Wednesday, May 30, 2007

For what it's worth

I gotta say it.

No, Marti, says the still, small and often ignored voice of discretion

they'll think you're a redneck

you'll get hate mail

but I gotta say it.

Before I say it, let me give you some background on me.....

I am a card carrying member of the ACLU

I can quote long snatches of Dr. King's speeches by heart.

In high school , I was on the Committee for School Desegregation.

I sang my babies to sleep with "We Shall Overcome"

Not a racist, okay?

I can not stand the hip hop culture.

I can't stand they way the songs speak of women.

I don't like the blatant vulgarity.

The angry attitude turns me off.

I teach in an inner city school.

I see children emulating rappers and I want to tell those guys that the kids look up to that they should be ashamed of what they are showing them....

the emphasis on money



Here I am telling the kids "if you want to be suceessful , pull up your pants, speak correctly and get a job!"

"Forget that mean expression , all it will get you is high blood pressure if you're lucky and a bullet if you are not!"



kamdghwmw said...

we have some of the same issues here. I went to an inner city school and let me tell you I ran from there so fast and I have not looked back.

ktkamanski said...

This is what I love about the internet - You learn something new everyday! Thanks for sharing from the Porch! Have a Happy One!

sdoscher458 said...

Very good comments and I agree with it all...Sandi

rdautumnsage said...

"Jumping up and down cheering you on" you go girl, tell them like it is. I feel the same way. It's not about color, it's about morals, respect and being a decent human being. (Hugs) Indigo

dklars said...

I'm right there with you on this issue.  I don't understand why kids find that whole attitude appealing!   :::Shiver:::

princesssaurora said...

What you say is true... there are finally some rappers trying to change things...but it is sad...

be well,

erarein63 said...

I agree whole-heartedly!  De ;)

karebear4x4 said...

I'm happy you said it!!!!    cheers for respect and morality    goodness, i'm happy there are still some of us around~kbear

toonguykc said...

I'm standing up and applauding my computer screen after reading all that!  Well done!!


gazker said...

I must be a red neck too then! We agree from over the pond too!
Gaz xx

psychfun said...

Bill Cosby will even 2nd you on that!

My New One:

bgilmore725 said...

That's not a red-neck comment, that's a true observation. Every morning begins in my school with the words "Tuck in your shirt. Pull up those pants!"

About half the boys (mostly black and Hispanic, btw) step off the bus with their t-shirts two sizes too big, hanging to their knees, and their jeans the same way. Our school policy is that everyone wearing t-shirts and jeans (including teachers if they dress that way on Fridays) must tuck in the t-shirt. Sagging jeans are not tolerated. We send the kids to the office where someone will tie the back beltloops together to help make the britches tighter and keep them from falling down. Not fashionable, nor appealing, but we can't afford to give every kid a belt. When we do, it is never returned. We have a clothes closet for bathroom accidents, but no belts to give away.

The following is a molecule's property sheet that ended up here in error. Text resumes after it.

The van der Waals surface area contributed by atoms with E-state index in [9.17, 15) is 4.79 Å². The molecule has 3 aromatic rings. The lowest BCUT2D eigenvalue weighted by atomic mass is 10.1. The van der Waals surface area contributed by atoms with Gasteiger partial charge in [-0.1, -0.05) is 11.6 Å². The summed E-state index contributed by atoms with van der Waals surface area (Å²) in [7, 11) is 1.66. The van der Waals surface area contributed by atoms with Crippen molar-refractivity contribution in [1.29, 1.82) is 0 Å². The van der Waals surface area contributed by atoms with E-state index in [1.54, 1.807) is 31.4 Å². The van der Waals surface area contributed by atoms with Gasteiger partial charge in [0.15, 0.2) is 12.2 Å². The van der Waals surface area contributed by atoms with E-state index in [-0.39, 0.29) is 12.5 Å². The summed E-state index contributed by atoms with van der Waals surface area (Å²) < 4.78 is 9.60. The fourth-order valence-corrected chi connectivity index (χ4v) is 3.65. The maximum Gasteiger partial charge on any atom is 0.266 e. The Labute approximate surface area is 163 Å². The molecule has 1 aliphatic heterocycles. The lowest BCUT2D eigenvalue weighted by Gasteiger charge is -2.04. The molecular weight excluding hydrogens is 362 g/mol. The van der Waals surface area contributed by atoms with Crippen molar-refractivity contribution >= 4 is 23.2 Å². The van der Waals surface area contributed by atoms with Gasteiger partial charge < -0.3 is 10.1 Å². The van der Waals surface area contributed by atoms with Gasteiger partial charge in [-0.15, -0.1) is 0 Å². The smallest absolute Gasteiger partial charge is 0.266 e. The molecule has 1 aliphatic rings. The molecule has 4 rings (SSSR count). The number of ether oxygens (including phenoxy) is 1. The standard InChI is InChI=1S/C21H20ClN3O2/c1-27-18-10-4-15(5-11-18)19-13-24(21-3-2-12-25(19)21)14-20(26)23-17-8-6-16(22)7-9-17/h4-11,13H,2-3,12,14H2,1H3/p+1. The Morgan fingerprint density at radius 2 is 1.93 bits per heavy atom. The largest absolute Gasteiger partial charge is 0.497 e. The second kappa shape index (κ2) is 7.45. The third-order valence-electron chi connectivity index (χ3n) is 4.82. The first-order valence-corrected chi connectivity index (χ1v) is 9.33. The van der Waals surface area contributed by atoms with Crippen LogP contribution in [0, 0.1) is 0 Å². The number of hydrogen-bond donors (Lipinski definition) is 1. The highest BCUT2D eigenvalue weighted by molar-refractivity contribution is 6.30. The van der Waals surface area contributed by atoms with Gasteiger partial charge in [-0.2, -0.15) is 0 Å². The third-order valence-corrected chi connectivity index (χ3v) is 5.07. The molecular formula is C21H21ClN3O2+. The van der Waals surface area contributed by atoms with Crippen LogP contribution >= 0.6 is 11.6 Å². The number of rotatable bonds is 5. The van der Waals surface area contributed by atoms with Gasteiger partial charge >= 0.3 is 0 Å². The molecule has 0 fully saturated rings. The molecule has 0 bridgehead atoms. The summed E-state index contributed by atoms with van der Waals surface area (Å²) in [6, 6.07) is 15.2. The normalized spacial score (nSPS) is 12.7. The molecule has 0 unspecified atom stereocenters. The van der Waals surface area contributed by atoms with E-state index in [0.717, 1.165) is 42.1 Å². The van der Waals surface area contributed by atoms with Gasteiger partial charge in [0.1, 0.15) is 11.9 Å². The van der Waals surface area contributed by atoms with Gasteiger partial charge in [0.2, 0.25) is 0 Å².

The kids will tuck in the shirt when we tell them to. If we didnt' say anything, they'd walk around all day with the droopy gang look. Unfortunately, they do like the droopy gang look.

But it is a rule we have to constantly enforce in our school because every morning, they step off the bus with the same long shirts and baggy pants. Sometimes it feels like we're on clothing duty. I get tired of reminding them, they get tired of hearing it, but not tired enough to change their way of dress. I don't really like the idea of uniforms either. What's the solution? bea

lindaggeorge said...

AND...the genital hitching and gesturing!! Anyway, its not music, its a noise and has NO redeeming features. Send me hate mail too, I can't stand it.


deshelestraci said...

I used to teach in an inner city school in Nashville.  Same problems with my kids too.  Drove me nuts.

makemarc said...

Considering millions of African-Americans completely agree with you, I hardly think there's anything remotely redneck about your attitudes. But it DOES help to understand why these attitudes and behavior thrive, what causes the anger behind the anger, and to remember that kids live what they learn.  Most white people never get a chance to see beyond the stereotypical presentations these kids put forth because they think it's necessary to survive. I was in prison with many of these very same hiphopping, rapping, angry men, and was surprised to learn how different they could be from each other when I got past all the outside stuff (like the dialect) that caused me to group them together. That's your challenge as a teacher, I daresay. To make sure the kids who want to break from the mold know that you'lll see them doing it, and not write them off because they are trying to conform to what they think is expected of them by their peers.